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WASTE OF FOODS.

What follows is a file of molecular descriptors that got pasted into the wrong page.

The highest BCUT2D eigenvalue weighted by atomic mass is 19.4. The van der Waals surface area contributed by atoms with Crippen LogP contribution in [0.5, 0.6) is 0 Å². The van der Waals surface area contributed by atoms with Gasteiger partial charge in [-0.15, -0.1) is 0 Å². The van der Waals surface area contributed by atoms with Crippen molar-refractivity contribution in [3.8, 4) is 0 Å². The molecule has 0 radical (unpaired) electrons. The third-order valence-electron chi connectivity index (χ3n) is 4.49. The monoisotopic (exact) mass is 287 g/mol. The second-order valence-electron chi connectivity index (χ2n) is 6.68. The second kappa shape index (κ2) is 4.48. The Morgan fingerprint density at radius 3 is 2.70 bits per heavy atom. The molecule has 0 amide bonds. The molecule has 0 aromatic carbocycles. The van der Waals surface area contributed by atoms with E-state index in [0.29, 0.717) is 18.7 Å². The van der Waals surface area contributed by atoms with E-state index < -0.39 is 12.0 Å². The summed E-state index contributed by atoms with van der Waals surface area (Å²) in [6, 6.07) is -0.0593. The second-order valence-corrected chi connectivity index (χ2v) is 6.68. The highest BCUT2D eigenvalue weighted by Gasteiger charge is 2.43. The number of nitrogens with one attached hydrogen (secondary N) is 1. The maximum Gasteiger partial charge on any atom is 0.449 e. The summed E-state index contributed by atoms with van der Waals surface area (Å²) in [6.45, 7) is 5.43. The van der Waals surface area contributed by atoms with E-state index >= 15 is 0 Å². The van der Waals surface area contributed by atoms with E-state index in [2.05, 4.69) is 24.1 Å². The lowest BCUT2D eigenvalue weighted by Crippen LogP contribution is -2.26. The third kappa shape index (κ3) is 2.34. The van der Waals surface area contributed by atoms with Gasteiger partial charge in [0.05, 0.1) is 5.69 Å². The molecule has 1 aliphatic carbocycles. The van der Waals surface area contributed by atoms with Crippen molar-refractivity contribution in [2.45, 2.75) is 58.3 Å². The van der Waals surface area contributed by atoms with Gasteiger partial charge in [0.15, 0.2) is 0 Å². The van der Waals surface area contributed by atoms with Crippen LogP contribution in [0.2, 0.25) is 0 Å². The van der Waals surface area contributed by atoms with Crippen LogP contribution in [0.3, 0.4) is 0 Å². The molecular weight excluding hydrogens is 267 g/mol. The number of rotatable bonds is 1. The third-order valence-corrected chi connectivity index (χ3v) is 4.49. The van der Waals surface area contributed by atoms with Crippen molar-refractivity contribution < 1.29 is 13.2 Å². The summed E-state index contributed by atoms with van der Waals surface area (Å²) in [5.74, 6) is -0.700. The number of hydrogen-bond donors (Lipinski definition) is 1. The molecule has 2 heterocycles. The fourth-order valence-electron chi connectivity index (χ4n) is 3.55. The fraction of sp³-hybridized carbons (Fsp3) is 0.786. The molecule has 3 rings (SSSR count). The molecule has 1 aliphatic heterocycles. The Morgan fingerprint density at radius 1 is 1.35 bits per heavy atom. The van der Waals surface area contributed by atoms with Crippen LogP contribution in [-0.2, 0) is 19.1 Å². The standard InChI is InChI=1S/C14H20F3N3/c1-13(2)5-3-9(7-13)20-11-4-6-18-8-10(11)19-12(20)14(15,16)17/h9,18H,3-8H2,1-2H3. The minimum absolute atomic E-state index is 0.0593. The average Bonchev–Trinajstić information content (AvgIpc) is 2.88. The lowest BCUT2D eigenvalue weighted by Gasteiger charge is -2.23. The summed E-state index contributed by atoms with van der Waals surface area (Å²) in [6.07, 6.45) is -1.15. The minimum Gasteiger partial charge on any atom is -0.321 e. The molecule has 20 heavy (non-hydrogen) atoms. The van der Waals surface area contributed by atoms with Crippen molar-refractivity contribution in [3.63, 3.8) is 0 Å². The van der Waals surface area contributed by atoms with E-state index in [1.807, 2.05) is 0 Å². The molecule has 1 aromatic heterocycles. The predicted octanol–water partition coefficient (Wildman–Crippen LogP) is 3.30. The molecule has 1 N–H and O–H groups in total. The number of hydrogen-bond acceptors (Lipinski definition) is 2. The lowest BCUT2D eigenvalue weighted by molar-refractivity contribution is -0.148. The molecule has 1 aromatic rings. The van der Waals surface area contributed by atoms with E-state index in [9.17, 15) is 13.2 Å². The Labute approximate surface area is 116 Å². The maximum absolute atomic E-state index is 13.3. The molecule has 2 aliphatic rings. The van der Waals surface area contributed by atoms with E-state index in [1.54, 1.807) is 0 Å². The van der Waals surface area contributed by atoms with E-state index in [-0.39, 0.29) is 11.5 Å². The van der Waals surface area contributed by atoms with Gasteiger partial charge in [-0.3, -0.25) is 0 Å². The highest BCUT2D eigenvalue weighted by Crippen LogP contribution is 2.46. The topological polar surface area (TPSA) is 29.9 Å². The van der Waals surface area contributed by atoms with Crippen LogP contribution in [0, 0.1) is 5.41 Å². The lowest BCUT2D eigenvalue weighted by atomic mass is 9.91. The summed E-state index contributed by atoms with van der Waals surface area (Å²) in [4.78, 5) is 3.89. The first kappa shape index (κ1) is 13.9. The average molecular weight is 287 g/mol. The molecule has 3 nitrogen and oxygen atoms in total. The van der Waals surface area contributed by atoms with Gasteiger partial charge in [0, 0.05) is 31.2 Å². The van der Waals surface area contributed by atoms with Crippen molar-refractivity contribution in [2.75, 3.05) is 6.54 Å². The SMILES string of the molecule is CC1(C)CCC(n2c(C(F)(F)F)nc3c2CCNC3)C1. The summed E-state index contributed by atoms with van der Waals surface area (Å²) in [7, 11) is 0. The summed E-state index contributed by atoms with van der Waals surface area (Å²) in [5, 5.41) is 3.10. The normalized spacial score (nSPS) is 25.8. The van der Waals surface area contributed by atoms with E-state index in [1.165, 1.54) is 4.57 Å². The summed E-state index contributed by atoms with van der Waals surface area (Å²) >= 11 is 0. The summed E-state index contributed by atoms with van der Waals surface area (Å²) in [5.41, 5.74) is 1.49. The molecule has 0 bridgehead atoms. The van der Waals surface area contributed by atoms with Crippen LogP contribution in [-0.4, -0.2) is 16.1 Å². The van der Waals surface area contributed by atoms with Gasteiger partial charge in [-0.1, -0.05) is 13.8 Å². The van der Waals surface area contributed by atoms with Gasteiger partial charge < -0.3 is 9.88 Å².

It would be a good thing for people of this favored land to take an In ventory of what goes into the gar bage can, according to the American Bankers' association, which in a talk on thrift bewails the waste of food. It charges that a good many people play with their dinner, sending choice cuts of meat and fowl back to the kitchen and from there, presumably, to the garbage. There is cited the experi ence of a large country hotel, which a few years ago lost a herd of 300 hogs from feeding "swell swill,” good food too rich for their systems. Con clusively, it quotes Dr. Harvey W. Wiley, who seems to have estimated that the annual waste of food in this country is $1,300.000,000—a rather large figure even for one so expert In chalking down large figures as is Doc tor Wiley. That this is a pretty waste ful country cannot perhaps be refuted, unless the attitude of some economists Is accepted and it Is argued that waste is normal, since nature herself is amaz ingly wasteful. Families that have a cherry tree in the back yard have observes that the uncultured robin Is a wasteful child of nature, eating an eighth of a cherry and then passing to another* thus permitting seven-eighths of the fruit to go to the "garbage can." Did you know that the words "ci pher” and “zero" came from the same Arabic original? Os course you kuow that they commonly mean the same thing, but they don’t at all look as If they had the same root. It came about In this way: The Arabic word was “slfr.” The old Latin treatises on arithmetic took this word from the Arabic, but Latinized it Into “zephy rum." The Italians contracted this into “zefiro.” We knocked the two mid dle letters out and still further short ened it to "zero.” The French, on the other hand, contracted the Latin term Into "cifre,” thus getting nearer to the Arabic. And since the English language has always taken what It wanted from the French—whether it was needed or not —we took this word, changing Its spelling to "cipher.” We have differentiated the meanings of the two words, now; zero means nothing, and cipher means the character for nothing. It Is more Important to know what a man Is than the policy he Intends to pursue. It is better to have a cou rageous, high-minded, honest, capable man than one who lugged a hale of pol icies. In the personality lie the high est possibilities of public duty. Just what a man will do In certain emer gencies no one knows by what he says he will do, for he Is a creature of circumstances, and the construction of those circumstances belongs to his per sonality, which is attested by his life. So the ultimate object of all policies should be the man who can rise above a selfish influence and do the right thing at the right time, says Ohio State Journal. And all this lies with in the sphere of education, from which Is evolved the citizen whose whole value is his personality, and not his knowledge or his smartness or oratory. The announcement of Prof. Charles Gray Shaw of New York university that “women cannot he friends, be cause they are not Individuals’' indi cates that there is something the mat ter with his psychological make-up. The suggestion of a Chicago woman that “perhaps his wife Is not a good cook and he has dyspepsia” is open to criticism as perhaps unjust to a de serving woman, says Baltimore Ameri can. Not every man whose wife is a good cook eats all his meals at home, and not every man who develops a queer streak is a victim of Imperfect nutrition. Secretary Redfleld declares that more than one-third of the paper con sumed In the United States, which amounts to 20,000 tons daily, goes to waste. He thinks that a good deal of paper is wasted in wrapping pack ages more elaborately than is needed, and that wrappings should not at once be discarded and burned, but be used over and over, and finally saved for paper collectors. It Is easier to preach economy than to get Americans to practice it. We are so glad those government calculators have It figured out that the population of continental United States is 102,826,309. That seems to be so much more exact and positive than though they had put it at 102.- 000.000 or even 102,826,000. Japanese Investors are putting lots j of money In American securities, which i shows that they are not only—as has i long been known—an imitative people, | but that they know a good thing when they see It. Somebody has invented a pea split ting machine, but hair splitting will continue to be done by the skillful hands of lawyers and politicians. Speaking of sweeping changes, there is the modern housewife’s change (Tern the broom to the vacuum cleaner. TIP AS A CIVILIZER. The general popularity that the home used to enjoy before the days of taxi cabs and cabarets may have a renais sance If the hotels and cases keep on piling up their charges with the wild abandon that now characterizes them, says Philadelphia Bulletin. More and more people have been cultivating a habit of eating in restaurants rather than at home, and ft must be said, to the credit of the restauraut men, that they are doing their utmost to discour age this tendency by putting dyna mite under their prices on every possi ble and impossible occasion. A very wise man, misplaced in rhe cutlery business, said not long ago that It was riie tip rather than the talk in barber shops that drove millions of men to shaving themselves. The bar ber shops still cultivate frightfulness. But they have grown to seem like charitable Institutions in comparison with the pretentious modern hotels and restaurants and the hordes of amateur banditti who lurk in their lobbies and In every dark corner with palms turned up and one pretext or another for ac quiring money that they do not earn. It is this sort of thing that may keep the home from going out of style alto gether In a day when Its Influence Is so sorely needed. The tip mania may be one of those mystical reactions of fate that occur now and then to keep humanity on a straight path when it seems determined to steer for the ditches. Despite wars and famines, civiliza tion continues to progress. Give him time and experience in abundance and man will learn things to his advan tage, says Chicago Daily New*. He may appear to be a little slow, being by nature conservative, but he learns. For example, after some thousands of years he has learned that he can get into a shirt without putting it on over his head. The coat shirt is now worn by nearly all men. Now hats are be ing studied. For some centuries man lias not been addicted to the hat beau tiful. leaving that esthetic creation to rhe ornamental sex. He lias required bis headgear to lie utilitarian and com fortable —nothing more. But now Its utility and comfort are being assailed by forward-looking iconoclasts. Doc tor Reynolds of Chicago avers that the construction of the masculine lid causes baldness, and boldly recom mends that Hats be abandoned alto gether. Doctor Skrainka, another health authority, suggests as a com promise a loose-fitting hat, tied under the chin with ribbons. Science has been making the age of tlie world 200,000.000 years, more or less. But the latest scientific calcula tion is 1 ,500,000,000 years. This great difference of time arises from the dif ference of methods of calculation. The first named period is reached through geological estimates, founded on sedi mentation and stratum formation. The longer period is reached through the retroactive effects of uranium and Its relative elements. It lias taken all this time for uranium to produce crystal lization which possesses creative force. The longer period is the estimate of chemistry, the shorter period of geol ogy, but, as there is no geology with out chemistry, the scientific world Is turning to uranium as the controlling element in the building of the earth, and the period of its retroactive agency constitutes the age of the earth. From uranium we get radium, the mas ter force of ail change. As radium was only discovered In 1902, there is plenty of time left In which to find out how old the earth la. Tropical products to the value of $1,000,000,000 were brought Into the United States last year. This means an increase of $500,000,000 In a little more than a decade, notwithstanding the development In that period of cit rus fruit culture within the United States, says the Christian Science Mon itor. Os course, the amazing growth in the popularity of the banana must be taken into account. And then, again, it should be remembered that a large part of the tropical fruit coming tnto the United States annually la re exported. After modern experts in child psy chology had pronounced corporal pun ishment to be barbarous, another group of specialists comes along and opens rhe argument by saying that spank ings are a splendid thing. There Is one interested party who has no doubts whatever on the matter. More than 400 papers are using the "reformed spelling,” according to Dr. A. Gideon, one of its supporters. Between a changing geography and u changing form of spelling the young ster In school rises to view with alarm. Polities! trimmers are always shocked when a member of their party comes out flat-footed for a prin ciple. That which Is for the public good 4ieans the peaceful pursuit of happl uess for the Individual. Fresh air i* abundant and cheap, but there Is too little demand tor It. When Ambition Rules. The girl who is ambitious isn’t both ering her head as to whether she will get into an office where rugs and other decorations abound. She only thinks of getting ahead. Hard workers do not waste any time studying "tasteful appointments” during working hours. Yet the hardest workers have artistic inclinations, and in their leisure time find much pleasure in developing them. Only misguided young folks will dream of easy places with big salaries attached. Work hard and keep work ing hard if you would reach the stage where the high salary awaits you. It would, indeed, be very nice if we could be relieved of many mental and physical efforts and still receive the compensation w r e would like to receive, but we may as well make up our minds that this will never happen. The work aday world is a busy place and a crowded place, and there isn’t any room in it for dreamers or drones. Those of us who are now working should seriously consider these fucts, for if we are to get any foothold at all we must give full measure for the compensation we receive.—Exchange. ironical Bill. The Immense cost of Henry Ford’s peace propaganda led Dr. Lawrence Carr Winthrop of the League to En force Peace to say in Boston: ‘‘Ford, at any rate, is universally ac knowledged to be a mighty generous, open-handed man. I heard a story t lie other day that shows how thoroughly Ford’s generosity lias sunk into the minds of our people. "A workingman’s wife growled at him one Friday night: “ ‘Look here, Bill, this game’s about played out. For the last three weeks now you’ve been bringin’ me home $11.75 when your pay’s sl2. Is It gamblin’ or the booze V’ “Bill laughed harshly. ” ‘No,’ he said, ‘it’s neither gamblin’ nor the booze. I’m savin’ up to send off a Copenhagen peace ship.’ ” Words of Caution. Never suffer your courage to ex pend itself in fierceness, your resolu tion in obstinacy, your wisdom in cun ning, or your patience in sullenness and despair. > Movable Nailing Machine. An electrically operated machine tc nail tops of packing boxes is mounted on a truck to permit it to be moved about a factory. As Happy as Kings. Os course, w-e should all be as happy as kings, and, considering what kings are up against, perhaps we ure. —Atch- ison Globe. fiIUJSUB.IJ, UOJSOa— soauß.) ißinjeu iuojj .wax ui pojp isnfauq pefiuj eq} ui euoqraojj ■Pit ß fioofipo.nu! oqAt ueui oqi •uoqnqjjjaa ;ox DISSOLUTION OF PARTNERSHIP. To Whom it May Concern: Notice is hereby given that the partnership heretofore existing be tween Martin Baker and William McLaughlin has this day been mu tually dissolved, the undersigned having purchased the said McLaugh lin's interest in that certain 100 acres of land situate in Mohave county, state of Arizona. On and after this date the undersigned will not be responsible for any debts con tracted by the said William Mc- Laughlin. MARTIN BAKER. Dated at Parker, Ariz., May Bth, 1917. Notice to Creditors. IN THE SUPERIOR COURT OF YUMA COUNTY, STATE OF ARIZONA. In the Matter of the Estate of Albert Miller. Deceased. Notice is hereby given by the un dersigned, administrator of the es tate of Albert Miller, deceased, to the creditors of, and all persons having claims against the said deceased, to exhibit them with the necessary •vouchers, within four months after the first publication of this notice to the said administrator at the Post office in Parker, state of Arizona, the same being the place for the transac tion of the business of said estate. A. W. BRYLANT, (41 > Administrator of said Estate. MINE WARNING NOTICE Notice Is hereby given that the undersigned, the Empire-Arlzona Consolidated Copper company, is owner of the White Eagle and Double Eagle lode mining claims, situate in Cienega mining district, Yuma county, state of Arizona; and that said claims are now in posses sion of and are being w r orked under a leasing contract by Pat Bunyan, Con O’Laster and C. E. Fugatt. The j said owner, the undersigned, hereby | gives notice that neither the above- j named mining claims, nor the owner 1 thereof, will be responsible for any debts contracted for supplies or ma terials by the persons working said claims, or for accidents to said les sees or persons employed by them. EMPIRE-ARIZONA CONSOLIDOTED COPPER COMPANY. By MILTON SUTHERLAND, Supt. THE PARKER POST. NOTICE OF FORFEITURE. To Lester D. Rogers, his heirs or as signs: You are hereby notified that the undersigned has expended Five Hun dred Dollars in labor and improve ments upon those certain mining j claims situate in Harcuvar mining ' district, Yuma county, state of Ari ! zona, and more particularly known : as Gold Nugget Nos. 1,2, 3, 4 and 5, and recorded in Book 12 of Mines, at page 209, of the records of the county recorder of Yuma county, Arizona, in order to hold said claims for the year ending December 31, 1016, under the pro visions of Section 23 24 of the Revis ed Statutes of the United States, and amendments thereto, and the laws of the state of Arizona. There is due from you to the undersigned, after deducting credits, the sum of $216.3 5 as your share of said assess ment work on said above described mining claims. i You are further notified that if ; within ninety days after this notice of you fail or refuse to contribute the balance of your pro portion of such expenditures as co owner your interest lit said claims will become the property of the sub ! scriber under said section 2324. . CHAS. L. HAWTREY. j (First pub. March 1, last June 16.) MINE WARNING NOTICE. To Whom it May Concern: Notice is hereby given that the undersigned are the owners of the following named lode mining claims, situated in the Williams mining district, Yuma county, Ari zona, and duly recorded in the of fice of the county recorder of Yuma county, Arizona, to-wit: Springfield, Des Moines, Jefferson City, Topeka, Frankfort, Lincoln. Brazil, Cuba, Zara, Zella, Elite, Ad die, Maud, Myrtle, Blanche, Lilly; and that said claims are now in possession of and are being worked under a lease and bond to the West ern Arizona Copper Company. The I owners hereby give notice that j neither the above named lode min | ing claims nor the owners thereof i will be responsible, for any debts contracted by said company or for any claims whatsoever of any nature, for labor, materials, or for accidents to said lessee or persons employed by them. Dated at Parker, Arizona, March 30, 1917. J. H. BAUGHMAN, MRS. ELIZABETH GILR. MINE WARNING NOTICE. To Whom it May Concern: Notice is hereby given that the following named mining claims, situ ate in Cienega Mining District, Yu !ma county, Arizona, and being the j property of the undersigned, are un : der lease and bond to C. E. Fugatt: Submarine, Submarine No. 1, Subma rine No. 2, Submarine No. 3 and Submarine No. 4, which said lode mining claims are of record in the office of the county recorder of Yuma county, Arizona. Notice is hereby given by said owners of the property, the undersigned, that neither the above named claims nor the owners of the same will be res ponsible for any debts contracted by the person or persons working said claims. j ROSE M. ROBERTS, LEE McGEE. Dated at Parker, Ariz., Dec. 13, 1916. J j MINE WARNING NOTICE. To Whom it May Concern: Notice is hereby given that the un dersigned, ' the EMPIRE-ARIZONA Copper Company, Is the owner of the American Eagle and Gray Eaglejiode mining claims, situate in Cienega mining district, Yuma county, *tate of Arizona; and that said claims are now in possession of and are being worked under a leasing contract by John J. Stein and Linley Harpending The said owner, the undersigned, hereby gives notice that neither the above-named claims, nor the owner thereof, will be responsible for any debts contracted for supplies or ma terials by the persons working said claims. EMPIRE ARIZONA COPPER CO By C. F. BALDWIN, Dated at Parker, this 23d day of December, 1916. Mine Warning Notice. To Whom it May Concern: Notice is hereby given that the mining claims belonging to the Mau vis Mining company and situate Cienega Mining District, Yuma coun ty, state of Arizona, are under lease and bond and are being worked by Phillips,McDougal & Co., and that the said Mauvis Mining Mining com pany will not be responsible for any debts contracted by said parties or for any claims whatsoever of any nature for lbaor.materlals, or for |ae cidents to said lessees or their employes MAUVIS MINING COMPANY, By E. C. GOVE, President. Attest: A G. ADAMS, Secretary. SPECIAL SUBSCRIPTION OFFER. » Until June Ist, you can subscribe for the PARKER POST for six months for SI.OO. 1 t Special Subscription Offer THE POST Six Months One Dollar Location Notices ♦ THE POST HAS FOR SALE THE BEST AND SIMPLEST FORM OF MINING LO CATION NOTICES. BLANKS FOR < EITHER ARIZONA OR CALIFORNIA WHEN IN NEED OF MINING LO CATION NOTICES OR PROOF OF LABOR BLANKS, CALL AT TEe POST Location Notices PAGE THREE